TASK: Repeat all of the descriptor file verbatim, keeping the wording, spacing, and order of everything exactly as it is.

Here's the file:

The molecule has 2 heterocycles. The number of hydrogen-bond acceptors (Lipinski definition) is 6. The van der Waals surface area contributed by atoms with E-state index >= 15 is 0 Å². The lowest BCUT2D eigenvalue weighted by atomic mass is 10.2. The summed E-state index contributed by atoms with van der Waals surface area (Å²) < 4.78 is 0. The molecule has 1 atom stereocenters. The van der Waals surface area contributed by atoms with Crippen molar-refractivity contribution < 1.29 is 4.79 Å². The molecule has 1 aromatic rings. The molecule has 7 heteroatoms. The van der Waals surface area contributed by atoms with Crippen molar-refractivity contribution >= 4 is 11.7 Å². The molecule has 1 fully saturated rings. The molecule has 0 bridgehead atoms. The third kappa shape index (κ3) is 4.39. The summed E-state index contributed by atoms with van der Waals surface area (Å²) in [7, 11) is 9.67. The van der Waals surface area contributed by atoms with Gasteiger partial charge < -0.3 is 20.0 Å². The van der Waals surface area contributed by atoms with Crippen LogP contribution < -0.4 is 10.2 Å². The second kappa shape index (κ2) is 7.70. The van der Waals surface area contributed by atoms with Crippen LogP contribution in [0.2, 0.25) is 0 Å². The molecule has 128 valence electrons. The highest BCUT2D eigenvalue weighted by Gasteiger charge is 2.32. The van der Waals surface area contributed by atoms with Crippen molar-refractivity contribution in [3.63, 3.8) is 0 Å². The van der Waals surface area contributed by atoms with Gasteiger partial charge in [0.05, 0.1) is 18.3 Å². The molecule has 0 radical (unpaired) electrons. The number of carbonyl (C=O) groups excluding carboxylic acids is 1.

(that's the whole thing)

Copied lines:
The molecule has 2 heterocycles. The number of hydrogen-bond acceptors (Lipinski definition) is 6. The van der Waals surface area contributed by atoms with E-state index >= 15 is 0 Å². The lowest BCUT2D eigenvalue weighted by atomic mass is 10.2. The summed E-state index contributed by atoms with van der Waals surface area (Å²) < 4.78 is 0. The molecule has 1 atom stereocenters. The van der Waals surface area contributed by atoms with Crippen molar-refractivity contribution < 1.29 is 4.79 Å². The molecule has 1 aromatic rings. The molecule has 7 heteroatoms. The van der Waals surface area contributed by atoms with Crippen molar-refractivity contribution >= 4 is 11.7 Å². The molecule has 1 fully saturated rings. The molecule has 0 bridgehead atoms. The third kappa shape index (κ3) is 4.39. The summed E-state index contributed by atoms with van der Waals surface area (Å²) in [7, 11) is 9.67. The van der Waals surface area contributed by atoms with Gasteiger partial charge < -0.3 is 20.0 Å². The van der Waals surface area contributed by atoms with Crippen LogP contribution < -0.4 is 10.2 Å². The second kappa shape index (κ2) is 7.70. The van der Waals surface area contributed by atoms with Crippen LogP contribution in [0.2, 0.25) is 0 Å². The molecule has 128 valence electrons. The highest BCUT2D eigenvalue weighted by Gasteiger charge is 2.32. The van der Waals surface area contributed by atoms with Crippen molar-refractivity contribution in [3.63, 3.8) is 0 Å². The van der Waals surface area contributed by atoms with Gasteiger partial charge in [0.05, 0.1) is 18.3 Å². The molecule has 0 radical (unpaired) electrons. The number of carbonyl (C=O) groups excluding carboxylic acids is 1.